Making a hand tied bouquet of flowers is a great thing to know how to do. But before I show the way to do this....let me tell you some "stuff" about one of my favorite flower.
DID YOU KNOW?
The origin of the word Daisy is the Anglo Saxon â€œdaes eageâ€ which literally mean â€œdayâ€™s eyeâ€. It was called this because daisies open at dawn as the day just starts to begin.
The "ditch daisies" or English Daisies grow in great abundance in the Sweetwater gardens. I guess you could call them weeds....but they look so wonderful in the early Summer garden.
How fun to have flowers that the little ones can pick without getting scolded....even though we always have to remind them....."Please don't EAT the daisies!"
The picture on the left is the Mom of the little guy on the right!
When these "weeds" are done blooming, I rip the whole plants out. Not to fear, they reseed themselves and there will be new plants in the place of the old ones next year.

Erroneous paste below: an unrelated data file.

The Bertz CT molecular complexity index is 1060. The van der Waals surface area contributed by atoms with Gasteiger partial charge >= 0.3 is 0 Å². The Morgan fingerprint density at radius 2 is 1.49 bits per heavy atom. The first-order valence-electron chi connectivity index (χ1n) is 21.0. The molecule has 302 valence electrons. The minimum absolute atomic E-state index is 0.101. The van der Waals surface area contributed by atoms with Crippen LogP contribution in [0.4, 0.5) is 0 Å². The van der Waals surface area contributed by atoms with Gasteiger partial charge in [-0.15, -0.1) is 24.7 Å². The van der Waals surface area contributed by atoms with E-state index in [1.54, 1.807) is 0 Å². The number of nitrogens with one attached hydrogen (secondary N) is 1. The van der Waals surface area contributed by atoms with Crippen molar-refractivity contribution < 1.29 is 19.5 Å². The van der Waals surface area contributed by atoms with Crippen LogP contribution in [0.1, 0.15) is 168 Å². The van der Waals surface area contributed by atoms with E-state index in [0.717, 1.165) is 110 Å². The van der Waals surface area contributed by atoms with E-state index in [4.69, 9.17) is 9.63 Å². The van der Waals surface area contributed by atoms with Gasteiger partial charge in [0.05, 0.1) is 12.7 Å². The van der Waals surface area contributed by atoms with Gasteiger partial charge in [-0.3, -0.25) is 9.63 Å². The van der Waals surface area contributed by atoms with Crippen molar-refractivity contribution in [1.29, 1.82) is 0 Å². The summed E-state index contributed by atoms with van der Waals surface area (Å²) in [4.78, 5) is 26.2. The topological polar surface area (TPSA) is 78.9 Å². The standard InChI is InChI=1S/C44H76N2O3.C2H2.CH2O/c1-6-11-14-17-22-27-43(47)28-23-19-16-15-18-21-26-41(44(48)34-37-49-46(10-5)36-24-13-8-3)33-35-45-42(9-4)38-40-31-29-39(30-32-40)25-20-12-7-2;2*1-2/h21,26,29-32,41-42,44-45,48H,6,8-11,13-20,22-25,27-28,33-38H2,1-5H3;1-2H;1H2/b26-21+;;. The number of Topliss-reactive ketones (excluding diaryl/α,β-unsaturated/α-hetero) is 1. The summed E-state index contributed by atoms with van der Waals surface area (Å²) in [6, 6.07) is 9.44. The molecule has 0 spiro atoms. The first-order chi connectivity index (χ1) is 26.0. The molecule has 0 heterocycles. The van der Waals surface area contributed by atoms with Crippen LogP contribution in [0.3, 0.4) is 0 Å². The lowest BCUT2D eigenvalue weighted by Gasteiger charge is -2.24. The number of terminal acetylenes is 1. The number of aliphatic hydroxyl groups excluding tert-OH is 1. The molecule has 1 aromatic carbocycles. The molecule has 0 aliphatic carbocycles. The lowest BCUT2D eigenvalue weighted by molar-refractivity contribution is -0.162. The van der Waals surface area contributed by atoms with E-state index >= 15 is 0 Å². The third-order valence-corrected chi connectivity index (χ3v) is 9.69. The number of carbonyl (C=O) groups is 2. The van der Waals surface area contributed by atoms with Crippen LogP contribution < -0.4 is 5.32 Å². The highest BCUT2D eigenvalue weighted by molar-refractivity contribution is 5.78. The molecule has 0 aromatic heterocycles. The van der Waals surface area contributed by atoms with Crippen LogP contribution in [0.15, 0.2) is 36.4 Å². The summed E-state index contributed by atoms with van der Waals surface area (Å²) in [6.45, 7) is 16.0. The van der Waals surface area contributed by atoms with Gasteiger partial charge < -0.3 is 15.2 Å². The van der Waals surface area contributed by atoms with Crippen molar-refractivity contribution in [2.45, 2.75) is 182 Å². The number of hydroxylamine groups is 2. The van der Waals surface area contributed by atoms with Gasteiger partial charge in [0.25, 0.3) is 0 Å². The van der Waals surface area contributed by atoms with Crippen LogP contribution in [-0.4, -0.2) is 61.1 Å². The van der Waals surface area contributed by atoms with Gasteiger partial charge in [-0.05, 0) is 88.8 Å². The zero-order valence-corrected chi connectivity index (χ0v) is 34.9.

These Daisies make wonderful cut flowers for the house.
Cutting them often has the added benefit of keeping the plants blooming longer. If you cut the flower at a juncture of the leaves, a new flower will grow from there.
I like to use these strong stemmed beauties in mixed arrangements, but also like the look of a simple hand tied bouquet standing in a simple glass vase.
Start by cutting a good number of flowers with nice long stems.
Strip off all of the leaves except a few very close to the flowers.
Tie a bit of raffia loosely around your stems very close to the flower heads. This allows you to keep pulling and shifting the flowers into a nice round shape for your bouquet.
You can use this hand tying technique for any kind of flower that has a strong stem. I can't wait until the Zinnias are blooming enough to use. The challenge of arranging Sunflowers is simpler if you use an adaptation of this technique. Here is a post about how to do this....
Have a "Blooming" great day!
The Dedicated House